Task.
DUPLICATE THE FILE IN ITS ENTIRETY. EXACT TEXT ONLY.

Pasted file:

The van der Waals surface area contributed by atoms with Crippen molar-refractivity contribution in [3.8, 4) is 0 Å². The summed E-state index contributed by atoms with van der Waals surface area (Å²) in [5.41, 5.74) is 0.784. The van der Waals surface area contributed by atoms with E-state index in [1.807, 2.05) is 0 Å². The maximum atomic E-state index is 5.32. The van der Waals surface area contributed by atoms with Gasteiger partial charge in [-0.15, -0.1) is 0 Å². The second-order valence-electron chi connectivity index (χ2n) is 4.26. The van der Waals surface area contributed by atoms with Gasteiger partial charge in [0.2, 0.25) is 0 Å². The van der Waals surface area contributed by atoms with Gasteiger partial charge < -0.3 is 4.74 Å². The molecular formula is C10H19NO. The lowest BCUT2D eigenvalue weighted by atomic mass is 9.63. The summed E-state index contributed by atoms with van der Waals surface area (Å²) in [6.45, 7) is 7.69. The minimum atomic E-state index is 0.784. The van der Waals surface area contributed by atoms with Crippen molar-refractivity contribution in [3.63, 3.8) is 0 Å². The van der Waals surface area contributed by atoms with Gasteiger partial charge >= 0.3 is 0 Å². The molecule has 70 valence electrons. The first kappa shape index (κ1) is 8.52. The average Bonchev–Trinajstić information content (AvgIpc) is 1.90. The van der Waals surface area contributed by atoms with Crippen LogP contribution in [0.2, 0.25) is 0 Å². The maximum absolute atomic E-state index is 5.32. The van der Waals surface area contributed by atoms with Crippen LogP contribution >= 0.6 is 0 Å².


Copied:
The van der Waals surface area contributed by atoms with Crippen molar-refractivity contribution in [3.8, 4) is 0 Å². The summed E-state index contributed by atoms with van der Waals surface area (Å²) in [5.41, 5.74) is 0.784. The van der Waals surface area contributed by atoms with E-state index in [1.807, 2.05) is 0 Å². The maximum atomic E-state index is 5.32. The van der Waals surface area contributed by atoms with Gasteiger partial charge in [-0.15, -0.1) is 0 Å². The second-order valence-electron chi connectivity index (χ2n) is 4.26. The van der Waals surface area contributed by atoms with Gasteiger partial charge in [0.2, 0.25) is 0 Å². The van der Waals surface area contributed by atoms with Gasteiger partial charge < -0.3 is 4.74 Å². The molecular formula is C10H19NO. The lowest BCUT2D eigenvalue weighted by atomic mass is 9.63. The summed E-state index contributed by atoms with van der Waals surface area (Å²) in [6.45, 7) is 7.69. The minimum atomic E-state index is 0.784. The van der Waals surface area contributed by atoms with Crippen molar-refractivity contribution in [3.63, 3.8) is 0 Å². The van der Waals surface area contributed by atoms with Gasteiger partial charge >= 0.3 is 0 Å². The molecule has 70 valence electrons. The first kappa shape index (κ1) is 8.52. The average Bonchev–Trinajstić information content (AvgIpc) is 1.90. The van der Waals surface area contributed by atoms with Crippen LogP contribution in [0.2, 0.25) is 0 Å². The maximum absolute atomic E-state index is 5.32. The van der Waals surface area contributed by atoms with Crippen LogP contribution >= 0.6 is 0 Å².